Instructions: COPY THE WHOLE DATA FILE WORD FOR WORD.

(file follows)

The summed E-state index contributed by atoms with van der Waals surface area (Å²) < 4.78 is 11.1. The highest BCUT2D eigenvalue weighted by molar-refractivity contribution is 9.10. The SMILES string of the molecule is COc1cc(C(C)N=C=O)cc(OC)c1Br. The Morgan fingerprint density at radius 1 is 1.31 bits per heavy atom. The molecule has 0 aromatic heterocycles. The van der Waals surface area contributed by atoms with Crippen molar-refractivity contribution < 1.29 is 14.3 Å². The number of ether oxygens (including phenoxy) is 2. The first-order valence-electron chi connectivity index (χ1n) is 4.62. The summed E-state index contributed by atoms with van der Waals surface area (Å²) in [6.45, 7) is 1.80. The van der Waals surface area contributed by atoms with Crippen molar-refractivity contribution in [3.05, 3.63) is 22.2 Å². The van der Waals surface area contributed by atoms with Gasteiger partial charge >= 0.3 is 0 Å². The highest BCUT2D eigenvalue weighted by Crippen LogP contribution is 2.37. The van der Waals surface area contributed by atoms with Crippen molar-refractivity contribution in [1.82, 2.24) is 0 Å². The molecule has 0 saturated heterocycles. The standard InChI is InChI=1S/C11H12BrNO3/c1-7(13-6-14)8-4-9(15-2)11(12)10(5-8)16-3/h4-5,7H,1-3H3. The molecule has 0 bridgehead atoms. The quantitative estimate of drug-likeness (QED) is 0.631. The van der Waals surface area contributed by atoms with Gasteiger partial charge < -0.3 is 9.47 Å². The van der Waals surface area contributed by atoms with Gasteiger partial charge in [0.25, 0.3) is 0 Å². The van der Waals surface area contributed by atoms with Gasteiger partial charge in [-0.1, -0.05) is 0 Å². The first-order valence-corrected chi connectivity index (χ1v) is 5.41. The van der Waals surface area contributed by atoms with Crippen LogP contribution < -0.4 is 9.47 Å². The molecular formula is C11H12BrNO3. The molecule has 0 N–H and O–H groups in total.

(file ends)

The summed E-state index contributed by atoms with van der Waals surface area (Å²) < 4.78 is 11.1. The highest BCUT2D eigenvalue weighted by molar-refractivity contribution is 9.10. The SMILES string of the molecule is COc1cc(C(C)N=C=O)cc(OC)c1Br. The Morgan fingerprint density at radius 1 is 1.31 bits per heavy atom. The molecule has 0 aromatic heterocycles. The van der Waals surface area contributed by atoms with Crippen molar-refractivity contribution < 1.29 is 14.3 Å². The number of ether oxygens (including phenoxy) is 2. The first-order valence-electron chi connectivity index (χ1n) is 4.62. The summed E-state index contributed by atoms with van der Waals surface area (Å²) in [6.45, 7) is 1.80. The van der Waals surface area contributed by atoms with Crippen molar-refractivity contribution in [3.05, 3.63) is 22.2 Å². The van der Waals surface area contributed by atoms with Gasteiger partial charge >= 0.3 is 0 Å². The highest BCUT2D eigenvalue weighted by Crippen LogP contribution is 2.37. The van der Waals surface area contributed by atoms with Crippen molar-refractivity contribution in [1.82, 2.24) is 0 Å². The molecule has 0 saturated heterocycles. The standard InChI is InChI=1S/C11H12BrNO3/c1-7(13-6-14)8-4-9(15-2)11(12)10(5-8)16-3/h4-5,7H,1-3H3. The molecule has 0 bridgehead atoms. The quantitative estimate of drug-likeness (QED) is 0.631. The van der Waals surface area contributed by atoms with Gasteiger partial charge < -0.3 is 9.47 Å². The van der Waals surface area contributed by atoms with Gasteiger partial charge in [0.25, 0.3) is 0 Å². The van der Waals surface area contributed by atoms with Gasteiger partial charge in [-0.1, -0.05) is 0 Å². The first-order valence-corrected chi connectivity index (χ1v) is 5.41. The van der Waals surface area contributed by atoms with Crippen LogP contribution < -0.4 is 9.47 Å². The molecular formula is C11H12BrNO3. The molecule has 0 N–H and O–H groups in total.